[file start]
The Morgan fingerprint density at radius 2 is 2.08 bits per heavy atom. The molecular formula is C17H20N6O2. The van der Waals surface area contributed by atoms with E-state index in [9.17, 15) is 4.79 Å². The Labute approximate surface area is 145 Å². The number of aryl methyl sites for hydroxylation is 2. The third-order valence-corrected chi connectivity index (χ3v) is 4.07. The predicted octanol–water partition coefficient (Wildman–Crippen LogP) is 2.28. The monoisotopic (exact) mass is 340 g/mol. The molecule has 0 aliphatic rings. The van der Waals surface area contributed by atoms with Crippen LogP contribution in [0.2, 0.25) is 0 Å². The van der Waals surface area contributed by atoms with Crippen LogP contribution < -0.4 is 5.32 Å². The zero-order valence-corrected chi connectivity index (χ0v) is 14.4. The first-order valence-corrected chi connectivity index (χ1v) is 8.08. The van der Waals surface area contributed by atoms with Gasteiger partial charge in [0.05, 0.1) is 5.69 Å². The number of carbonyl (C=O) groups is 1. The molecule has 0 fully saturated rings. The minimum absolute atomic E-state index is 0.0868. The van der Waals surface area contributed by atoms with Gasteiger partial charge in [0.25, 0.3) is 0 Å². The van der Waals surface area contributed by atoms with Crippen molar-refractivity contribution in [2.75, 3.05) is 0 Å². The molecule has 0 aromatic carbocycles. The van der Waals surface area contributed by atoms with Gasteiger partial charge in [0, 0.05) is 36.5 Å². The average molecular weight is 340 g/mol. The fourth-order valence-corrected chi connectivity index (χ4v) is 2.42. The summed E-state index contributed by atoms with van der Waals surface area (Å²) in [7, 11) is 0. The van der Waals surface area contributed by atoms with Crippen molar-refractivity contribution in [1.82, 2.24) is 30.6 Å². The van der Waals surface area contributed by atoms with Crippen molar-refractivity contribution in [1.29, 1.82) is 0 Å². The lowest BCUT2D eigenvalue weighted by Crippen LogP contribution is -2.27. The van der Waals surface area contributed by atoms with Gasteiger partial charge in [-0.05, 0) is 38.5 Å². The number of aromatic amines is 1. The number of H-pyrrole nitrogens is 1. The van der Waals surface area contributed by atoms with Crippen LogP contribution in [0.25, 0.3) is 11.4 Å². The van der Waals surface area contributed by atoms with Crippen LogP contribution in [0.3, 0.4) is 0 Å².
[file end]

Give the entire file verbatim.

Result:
The Morgan fingerprint density at radius 2 is 2.08 bits per heavy atom. The molecular formula is C17H20N6O2. The van der Waals surface area contributed by atoms with E-state index in [9.17, 15) is 4.79 Å². The Labute approximate surface area is 145 Å². The number of aryl methyl sites for hydroxylation is 2. The third-order valence-corrected chi connectivity index (χ3v) is 4.07. The predicted octanol–water partition coefficient (Wildman–Crippen LogP) is 2.28. The monoisotopic (exact) mass is 340 g/mol. The molecule has 0 aliphatic rings. The van der Waals surface area contributed by atoms with Crippen LogP contribution in [0.2, 0.25) is 0 Å². The van der Waals surface area contributed by atoms with Crippen LogP contribution < -0.4 is 5.32 Å². The zero-order valence-corrected chi connectivity index (χ0v) is 14.4. The first-order valence-corrected chi connectivity index (χ1v) is 8.08. The van der Waals surface area contributed by atoms with Gasteiger partial charge in [0.05, 0.1) is 5.69 Å². The number of carbonyl (C=O) groups is 1. The molecule has 0 fully saturated rings. The minimum absolute atomic E-state index is 0.0868. The van der Waals surface area contributed by atoms with Gasteiger partial charge in [0.25, 0.3) is 0 Å². The van der Waals surface area contributed by atoms with Crippen molar-refractivity contribution in [2.75, 3.05) is 0 Å². The molecule has 0 aromatic carbocycles. The van der Waals surface area contributed by atoms with Gasteiger partial charge in [0, 0.05) is 36.5 Å². The average molecular weight is 340 g/mol. The fourth-order valence-corrected chi connectivity index (χ4v) is 2.42. The summed E-state index contributed by atoms with van der Waals surface area (Å²) in [7, 11) is 0. The van der Waals surface area contributed by atoms with Crippen molar-refractivity contribution in [1.82, 2.24) is 30.6 Å². The van der Waals surface area contributed by atoms with Crippen molar-refractivity contribution in [1.29, 1.82) is 0 Å². The lowest BCUT2D eigenvalue weighted by Crippen LogP contribution is -2.27. The van der Waals surface area contributed by atoms with Gasteiger partial charge in [-0.05, 0) is 38.5 Å². The number of aromatic amines is 1. The number of H-pyrrole nitrogens is 1. The van der Waals surface area contributed by atoms with Crippen LogP contribution in [0.25, 0.3) is 11.4 Å². The van der Waals surface area contributed by atoms with Crippen LogP contribution in [0.3, 0.4) is 0 Å².